The misfire still did better than its fellow newcomers. Open Road’s aggressively marketed comedy “Hit & Run,” which stars Kristen Bell, Dax Shepard, and Bradley Cooper, bombed in tenth place with $4.7 million from a whopping 2,870 theaters. Audiences issued the film a dismal “C+” CinemaScore grade. Warner Bros.’ $17 million horror entry “The Apparition” found just $3 million (enough for 12th place) despite the presence of two mega-franchise stars: “Twilight’s” Ashley Greene and Harry Potter’s Tom Felton. This performance was expected, as the film was given almost no promotion and played in only 810 theaters.
On a frame filled with lackluster holdovers and fizzling newcomers, the biggest story this weekend is certainly the breakout performance of conservative documentary “2016: Obama’s America,” which expanded from 169 to 1,091 theaters and grossed an impressive $6.2 million – a 401 percent increase from its previous frame.
The $2.5 million indie, distributed by Rocky Mountain Pictures, has enjoyed increasing per theater averages over the last two weekends (read a more in-depth analysis about the film here), and although its per theater average decreased slightly from $7,365 to $5,718 this weekend (this was all but expected given the massive jump in theaters), it still notched the highest per theater average in the Top 20.
“2016” has earned $9.1 million after seven weekends, making it the highest grossing conservative documentary ever, above “Expelled: No Intelligence Allowed,” which grossed $7.7 million in 2008. While the film has already earned more than most documentaries could ever dream of earning (Weintein’s much-publicized doc Bully grossed $3.5 million), its gross doesn’t yet compare to Michael Moore’s liberal doc “Fahrenheit 9/11,” which grossed $119.2 million in 2004, George W. Bush’s re-election year. Keep in mind that film had a major studio (Lionsgate) and marketing campaign behind it, and it opened in 868 theaters. 2016 opened in one theater – in Houston – and had to rely on word-of-mouth and talk radio promotions before its national ad campaign kicked off two weeks ago.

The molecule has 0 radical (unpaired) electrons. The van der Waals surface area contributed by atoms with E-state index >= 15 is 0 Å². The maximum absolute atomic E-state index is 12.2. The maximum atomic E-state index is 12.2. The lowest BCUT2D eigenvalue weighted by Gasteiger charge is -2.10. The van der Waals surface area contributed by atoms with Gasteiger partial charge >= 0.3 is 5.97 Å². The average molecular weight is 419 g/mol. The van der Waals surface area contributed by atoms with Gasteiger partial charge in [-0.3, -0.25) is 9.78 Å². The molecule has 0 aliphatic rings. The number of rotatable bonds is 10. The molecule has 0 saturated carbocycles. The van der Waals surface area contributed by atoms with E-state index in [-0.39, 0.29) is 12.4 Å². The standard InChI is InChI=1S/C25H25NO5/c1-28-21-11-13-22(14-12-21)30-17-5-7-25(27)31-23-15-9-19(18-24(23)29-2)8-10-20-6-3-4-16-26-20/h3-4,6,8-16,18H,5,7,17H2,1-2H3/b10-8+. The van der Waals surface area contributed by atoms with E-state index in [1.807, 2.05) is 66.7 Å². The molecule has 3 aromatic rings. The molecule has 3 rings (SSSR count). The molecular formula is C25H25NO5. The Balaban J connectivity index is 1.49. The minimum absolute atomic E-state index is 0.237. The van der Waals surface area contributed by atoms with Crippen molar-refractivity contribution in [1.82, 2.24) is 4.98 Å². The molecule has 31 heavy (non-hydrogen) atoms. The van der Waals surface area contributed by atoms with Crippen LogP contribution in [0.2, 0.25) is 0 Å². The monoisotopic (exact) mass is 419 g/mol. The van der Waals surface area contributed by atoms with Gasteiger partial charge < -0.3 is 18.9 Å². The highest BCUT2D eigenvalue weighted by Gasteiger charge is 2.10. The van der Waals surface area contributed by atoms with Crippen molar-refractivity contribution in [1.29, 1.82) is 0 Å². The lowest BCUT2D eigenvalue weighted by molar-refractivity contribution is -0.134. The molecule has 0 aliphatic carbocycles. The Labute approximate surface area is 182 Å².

With the Republican National Convention right around the corner, and the heightened awareness that “2016’s” box office performance this weekend will bring, it’s likely that the anti-Obama documentary will stick around at the box office as word-of-mouth about its existence continues to spread. While it would be downright shocking for the film to climb as high as “Fahrenheit 9/11” – and, to be clear, I think that scenario is very unlikely – at this point, there’s no telling how much it will earn. Stay tuned.
Two other tidbits: Last weekend’s runner-up, “Sparkle,” plummeted 64 percent to 11th place with $4.2 million. After 10 days, the Whitney Houston drama has grossed a paltry $18.9 million. In limited release, Mike Birbiglia’s “Sleepwalk With Me” broke the house record at the IFC Center, pulling in $65,000. A press release for the film boasts that this is a “Record Breaking Opening Weekend.” What record did it break, you ask? According to the release, the film scored “the highest per-screen debut for an American non-animated film from a first-time filmmaker.” Of course.
1. The Expendables 2 – $13.5 million
2. The Bourne Legacy – $9.3 million
3. ParaNorman – $8.6 million
4. The Campaign – $7.4 million
5. The Dark Knight Rises – $7.2 million
6. The Odd Life of Timothy Green – $7.1 million
7. Premium Rush – $6.3 million
8. 2016: Obama’s America – $6.2 million
9. Hope Springs – $6.0 million
10. Hit and Run – $4.7 million
11. Sparkle – $4.2 million
12. The Apparition – $3.0 million